Things are continually changing in the archipelago and banking is no exception. We have already stated that when Sterling was strong against the Euro, that you could make two 20,000 CVE ATM withdrawals in one day, 20,000 CVE being the machine dispense limit and 40,000 CVE being your card limit. These were the days when it was free to withdrawal cash. With Sterling’s devaluation, we found that a lower 30,000 CVE daily card limit was in force, mandating a 20,000 CVE and a 10,000 CVE maximum daily banking limit.
Introduction Of Withdrawal Charges
Sometime within the past two years, all the banks started to apply a charge of 165 CVE per transaction. That meant that whether you withdrew 10,000 CVE or 20,000 CVE, the static 165 CVE would apply. You don’t have to be a mathematician to appreciate that it more expensive to withdraw lower values from the ATM. Our logic therefore was to now make only a 20,000 CVE withdrawal, visiting the banks more often.
Not only were the Cape Verdean banks applying a charge, but both my UK banks too were making a transaction charge together with their currency rate. Already things were now becoming expensive to withdraw local currency, but sometime around February/March 2018, the Cape Verdean banks have increased this 165 CVE charge to 200 CVE.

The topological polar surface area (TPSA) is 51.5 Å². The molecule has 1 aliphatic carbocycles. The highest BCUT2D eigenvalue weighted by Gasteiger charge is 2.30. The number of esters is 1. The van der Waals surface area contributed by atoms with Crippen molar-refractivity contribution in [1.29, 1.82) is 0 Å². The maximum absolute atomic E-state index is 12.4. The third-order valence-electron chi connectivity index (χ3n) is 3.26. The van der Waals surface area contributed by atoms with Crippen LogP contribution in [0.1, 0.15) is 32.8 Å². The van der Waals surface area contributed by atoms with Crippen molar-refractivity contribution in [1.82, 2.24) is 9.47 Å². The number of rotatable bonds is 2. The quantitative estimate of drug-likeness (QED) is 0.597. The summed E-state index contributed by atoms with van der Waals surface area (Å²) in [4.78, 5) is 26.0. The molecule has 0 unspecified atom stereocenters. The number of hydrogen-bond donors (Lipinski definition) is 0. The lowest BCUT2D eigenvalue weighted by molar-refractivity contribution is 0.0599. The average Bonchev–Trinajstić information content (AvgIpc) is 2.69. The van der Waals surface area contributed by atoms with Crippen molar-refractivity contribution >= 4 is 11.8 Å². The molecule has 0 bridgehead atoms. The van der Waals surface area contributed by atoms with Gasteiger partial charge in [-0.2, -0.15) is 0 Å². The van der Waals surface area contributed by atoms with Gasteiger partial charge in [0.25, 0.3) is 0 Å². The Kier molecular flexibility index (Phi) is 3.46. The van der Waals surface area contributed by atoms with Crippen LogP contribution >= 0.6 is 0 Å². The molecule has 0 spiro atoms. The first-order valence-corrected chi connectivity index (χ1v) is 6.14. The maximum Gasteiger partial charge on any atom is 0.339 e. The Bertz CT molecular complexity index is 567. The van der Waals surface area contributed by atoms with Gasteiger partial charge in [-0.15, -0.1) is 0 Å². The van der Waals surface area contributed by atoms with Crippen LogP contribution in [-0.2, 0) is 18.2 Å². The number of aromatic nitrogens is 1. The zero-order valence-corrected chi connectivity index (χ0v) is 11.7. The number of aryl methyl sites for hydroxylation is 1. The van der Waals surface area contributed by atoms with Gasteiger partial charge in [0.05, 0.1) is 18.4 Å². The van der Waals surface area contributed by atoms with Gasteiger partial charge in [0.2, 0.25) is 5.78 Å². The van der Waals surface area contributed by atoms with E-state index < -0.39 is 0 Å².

A New Calculation
We have already discussed the whole 1 Euro equals 100 CVE in local transaction and thus paying in Euro could lose you 10%. However, if there is now a 200 CVE ATM charge to withdraw 20,000 CVE, this does now equal any Euro to Escudo offset. Indeed, if you withdrew less than 20,000 CVE, your static 200 CVE ATM charge would dictate a higher percentage.
So, what are the options?
If you are resident of a European country which has the Euro as it’s currently, then I would recommend taking Euro. As some establishments still equate 1 Euro as 110 CVE, you will not be at any loss. If you make a withdrawal of Escudo, you will be charged 200 CVE which immediately puts you on a 1 Euro equals 100 CVE, but you will lose if any such establishment equates 1 Euro as 110 CVE.
If you are British or use Sterling as a currency, then it may also be more appropriate to bring Euro with you rather than withdraw Escudo. The observation here is how much your bank charges on static fees and exchange rates. This maybe a little trial and error, but as we have a Euro current account as well, I know there are no fees and can take advantage of favoured exchange rates between my Sterling and Euro accounts, this also maybe a favoured solution in the future to bring Euro cash than make in resort CVE withdrawals.
The other open of course is to open a Cape Verdean bank account which will negate this 200 CVE withdrawal. I had done this once before, but as my bank changed £25.00 Sterling for every transfer and the Cape Verdean online banking system was leas that intuitive, we closed our CVE bank account many years ago.